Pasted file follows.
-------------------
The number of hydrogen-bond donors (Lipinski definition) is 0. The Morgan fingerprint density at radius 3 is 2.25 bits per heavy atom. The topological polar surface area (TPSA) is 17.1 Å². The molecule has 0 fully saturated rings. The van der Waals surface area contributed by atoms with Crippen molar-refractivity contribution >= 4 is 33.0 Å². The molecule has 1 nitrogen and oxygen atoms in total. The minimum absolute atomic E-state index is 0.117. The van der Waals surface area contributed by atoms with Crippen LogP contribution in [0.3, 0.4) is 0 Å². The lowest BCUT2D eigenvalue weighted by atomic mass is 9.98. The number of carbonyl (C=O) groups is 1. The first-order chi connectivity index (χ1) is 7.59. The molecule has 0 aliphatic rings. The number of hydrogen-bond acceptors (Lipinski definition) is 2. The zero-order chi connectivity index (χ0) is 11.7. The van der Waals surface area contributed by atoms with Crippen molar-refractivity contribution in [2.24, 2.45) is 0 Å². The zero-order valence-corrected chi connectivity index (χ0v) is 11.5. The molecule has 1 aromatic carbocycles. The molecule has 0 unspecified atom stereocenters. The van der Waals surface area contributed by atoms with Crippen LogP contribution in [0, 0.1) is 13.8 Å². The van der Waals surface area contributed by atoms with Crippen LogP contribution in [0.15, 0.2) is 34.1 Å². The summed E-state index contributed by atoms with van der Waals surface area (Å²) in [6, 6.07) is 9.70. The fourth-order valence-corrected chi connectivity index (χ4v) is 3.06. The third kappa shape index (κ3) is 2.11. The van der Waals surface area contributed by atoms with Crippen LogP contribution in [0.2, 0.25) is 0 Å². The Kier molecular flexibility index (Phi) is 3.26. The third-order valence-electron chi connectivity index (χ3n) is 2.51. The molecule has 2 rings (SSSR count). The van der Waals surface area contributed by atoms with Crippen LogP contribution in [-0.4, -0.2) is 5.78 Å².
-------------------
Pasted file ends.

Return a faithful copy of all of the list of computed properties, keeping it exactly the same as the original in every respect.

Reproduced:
The number of hydrogen-bond donors (Lipinski definition) is 0. The Morgan fingerprint density at radius 3 is 2.25 bits per heavy atom. The topological polar surface area (TPSA) is 17.1 Å². The molecule has 0 fully saturated rings. The van der Waals surface area contributed by atoms with Crippen molar-refractivity contribution >= 4 is 33.0 Å². The molecule has 1 nitrogen and oxygen atoms in total. The minimum absolute atomic E-state index is 0.117. The van der Waals surface area contributed by atoms with Crippen LogP contribution in [0.3, 0.4) is 0 Å². The lowest BCUT2D eigenvalue weighted by atomic mass is 9.98. The number of carbonyl (C=O) groups is 1. The first-order chi connectivity index (χ1) is 7.59. The molecule has 0 aliphatic rings. The number of hydrogen-bond acceptors (Lipinski definition) is 2. The zero-order chi connectivity index (χ0) is 11.7. The van der Waals surface area contributed by atoms with Crippen molar-refractivity contribution in [2.24, 2.45) is 0 Å². The zero-order valence-corrected chi connectivity index (χ0v) is 11.5. The molecule has 1 aromatic carbocycles. The molecule has 0 unspecified atom stereocenters. The van der Waals surface area contributed by atoms with Crippen LogP contribution in [0, 0.1) is 13.8 Å². The van der Waals surface area contributed by atoms with Crippen LogP contribution in [0.15, 0.2) is 34.1 Å². The summed E-state index contributed by atoms with van der Waals surface area (Å²) in [6, 6.07) is 9.70. The fourth-order valence-corrected chi connectivity index (χ4v) is 3.06. The third kappa shape index (κ3) is 2.11. The van der Waals surface area contributed by atoms with Crippen LogP contribution in [0.2, 0.25) is 0 Å². The Kier molecular flexibility index (Phi) is 3.26. The third-order valence-electron chi connectivity index (χ3n) is 2.51. The molecule has 2 rings (SSSR count). The van der Waals surface area contributed by atoms with Crippen LogP contribution in [-0.4, -0.2) is 5.78 Å².